“We work in the areas of digital marketing and digital transformation,” he adds. “Let’s say a bank comes and says, ‘I have a new credit card for launch and want to get customers who are women 35 to 40 years old.’’’ Instead of launching a typical advertising campaign showing the same ads in print or television, as a digital marketer, he says, “I need to create 500 different ad versions because I can’t show all ladies who are 35 the same ad. Everyone’s an individual.”  He uses data collected by Google, Facebook and Amazon about people to personalise the ads. “They allow us to access the data without a person’s individual identity for the purpose of advertising,” says Mazumdar. “Digital marketing is about driving more business. Digital transformation is about changing internal processes, the organisational structure, and that’s more appropriate for larger companies like a bank,” says Dayal. They did that at Standard Chartered. “We have helped transform the processes in which their marketing teams operate internally,” says Mazumdar.

Besides consulting and marketing, Happy Marketer has also trained more than 15,000 professionals across Asia in analytics, search marketing and social media. “We have more than 30 clients at any given time,” says Dayal. They have worked with Standard Chartered for five years. StarHub was one of their earliest clients when they were only a two-man operation, he recalls. “Spring Singapore did indirectly support us” in the early days when it “launched some programmes for other companies and those companies ended up working with us”. Their roster of clients includes the Boston Consulting Group, Johnson & Johnson, Singtel, Grab, Property Guru, The Coffee Bean & Tea Leaf, Royal Brunei Airlines, SMRT Corporation, CapitaLand, Great Eastern, to name only a few. They have also been involved in training programmes at Singapore Management University, Kaplan and Rutgers University in New Jersey, among others. Training was “spun off as a business” to another company called Future Marketer, of which they are partners, “because it became a profitable entity”, says Mazumdar.

“There’s so much work to be done here and in Southeast Asia, ” he says. Elaborating on the business opportunities, he  cites a report released by Google and Temasek last year which said that by 2025 this market is likely to be worth US$240 billion “primarily driven by four pillars – e-commerce, online media publication sites, travel sites and ride hailing (companies like) Uber, Grab”, not counting the traditional family-owned businesses. “So even if our ambition is $100 million (in revenue), that’s a small sliver,” he adds. Besides working with leading organisations in Singapore, his company also serves family-owned conglomerates in the Philippines such as JG Summit.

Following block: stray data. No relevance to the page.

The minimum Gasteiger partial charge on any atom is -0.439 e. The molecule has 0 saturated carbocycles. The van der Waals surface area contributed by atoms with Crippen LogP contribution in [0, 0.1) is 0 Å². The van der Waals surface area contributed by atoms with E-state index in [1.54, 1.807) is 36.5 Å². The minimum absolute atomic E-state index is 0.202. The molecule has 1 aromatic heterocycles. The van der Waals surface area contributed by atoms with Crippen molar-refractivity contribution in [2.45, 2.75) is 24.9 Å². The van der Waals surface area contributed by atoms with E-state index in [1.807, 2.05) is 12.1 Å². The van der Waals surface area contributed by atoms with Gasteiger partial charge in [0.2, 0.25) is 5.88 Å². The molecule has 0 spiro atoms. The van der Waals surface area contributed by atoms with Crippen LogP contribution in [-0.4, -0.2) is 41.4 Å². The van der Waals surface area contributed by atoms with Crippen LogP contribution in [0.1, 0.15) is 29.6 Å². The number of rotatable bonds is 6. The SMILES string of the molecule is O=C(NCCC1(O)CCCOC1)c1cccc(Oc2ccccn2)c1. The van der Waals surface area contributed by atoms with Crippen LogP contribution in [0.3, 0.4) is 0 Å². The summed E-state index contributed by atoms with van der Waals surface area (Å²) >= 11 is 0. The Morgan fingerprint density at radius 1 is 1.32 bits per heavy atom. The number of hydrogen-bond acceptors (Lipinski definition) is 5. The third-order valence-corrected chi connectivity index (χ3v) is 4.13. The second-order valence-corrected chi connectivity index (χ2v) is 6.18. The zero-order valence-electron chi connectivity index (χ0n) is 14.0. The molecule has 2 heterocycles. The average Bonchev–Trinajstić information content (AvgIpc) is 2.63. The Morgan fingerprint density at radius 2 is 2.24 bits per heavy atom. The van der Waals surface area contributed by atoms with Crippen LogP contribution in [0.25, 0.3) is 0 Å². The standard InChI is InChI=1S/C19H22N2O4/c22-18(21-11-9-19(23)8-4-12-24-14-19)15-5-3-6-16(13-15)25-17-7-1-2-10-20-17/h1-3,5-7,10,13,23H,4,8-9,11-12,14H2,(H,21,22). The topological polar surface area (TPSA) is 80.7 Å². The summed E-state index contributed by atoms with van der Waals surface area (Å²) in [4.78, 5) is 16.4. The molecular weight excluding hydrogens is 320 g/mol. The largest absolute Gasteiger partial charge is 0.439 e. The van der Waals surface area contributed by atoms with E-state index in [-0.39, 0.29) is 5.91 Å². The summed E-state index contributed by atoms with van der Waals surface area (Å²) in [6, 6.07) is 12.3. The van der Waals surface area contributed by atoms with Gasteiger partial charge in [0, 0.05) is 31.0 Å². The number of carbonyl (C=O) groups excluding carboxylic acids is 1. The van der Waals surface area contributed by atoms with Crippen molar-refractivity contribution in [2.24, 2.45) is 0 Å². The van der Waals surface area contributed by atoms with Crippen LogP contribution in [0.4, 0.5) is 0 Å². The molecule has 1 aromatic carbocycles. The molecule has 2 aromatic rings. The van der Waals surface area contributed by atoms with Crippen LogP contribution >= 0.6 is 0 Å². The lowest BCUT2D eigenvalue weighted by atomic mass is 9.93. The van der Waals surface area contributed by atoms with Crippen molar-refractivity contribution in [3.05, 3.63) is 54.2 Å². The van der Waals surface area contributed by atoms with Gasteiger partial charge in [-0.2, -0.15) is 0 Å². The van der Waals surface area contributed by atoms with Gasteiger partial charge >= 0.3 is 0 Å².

“The last few years have been good for us, so lifestyle-wise we were pretty set,” says Dayal. “But when I chose this path out of NUS, it was a hard call knowing the condo life, the frequent travels and all that won’t happen.” “I only finally got a house two years ago,” says Mazumdar. “He (Dayal) has not bought a house. We don’t have cars.”

“Getting employees has not been easy. For every single one of them, we’ve done the wooing, called parents and convinced them and we’ve taken families out to lunch and I had to sell my business plan to my father-in-law before he allowed me to get married,” says Dayal, who has a Japanese wife and a nine-month-old son. Mazumdar’s wife is an Indian doctor at the National University Hospital and they have a 2 ½-year-old son. The two friends have similar backgrounds.  “Both our dads went to IIT, both our moms are in performing arts. His a great painter, mine a dancer,” says Mazumdar. Dayal has brought his parents to Singapore; Mazumdar’s live in Pune.

Talking about business, Mazumdar says: “We had those cash crunches, but we have never missed payroll.” “One of our colleagues had a sister who got cancer and she got very sick and she did pass away four or five months later and during those four or five months we just supported that person. They were on regular pay. They weren’t able to work of course. They were in the hospital in a different country and we supported them,” says Dayal. They have people on employment passes, mostly from India, Malaysia, Indonesia and the Philippines.

When looking for people, “we found two groups to be very interesting – trailing spouses… and moms getting back to work”. He recalls a woman who worked for Flipkart in India, accompanied her husband to Japan, couldn’t get a job there, persuaded her husband to come to Singapore and now works for Happy Marketer. 

“I find Indians are very good at going deep, very good with details, but poor, I would say, at systems, proper adaptation, actually changing the way of working, whereas I find Singaporeans are meticulous. They’re also systematic,” says Dayal.

“Our India folks work hard, party hard,” says Mazumdar. “Unfortunately, in India, productivity is a big issue because we are still measured by how many hours we are working as opposed to ‘I can do the same work with less cigarette and coffee breaks.” “Good talent in India can be equally, if not more, expensive than in Singapore,” he adds.

The education system is also different. In India, “even a college is run like a school” while “in NUS there’s no attendance, it’s up to me whether I go or not,” says Mazumdar. “There was absolutely no restriction, I could sit in an economics class.  Whether that’s by design or otherwise, it just starts opening minds.” He adds, “You’ve got to learn the art of learning. I think this is what NUS has taught us.”

Dayal says: “I know, for both of us, Singapore gave us a lot. We came here as underage students, we studied here, made friends here, learnt business and built careers here, and so also our heart is here.”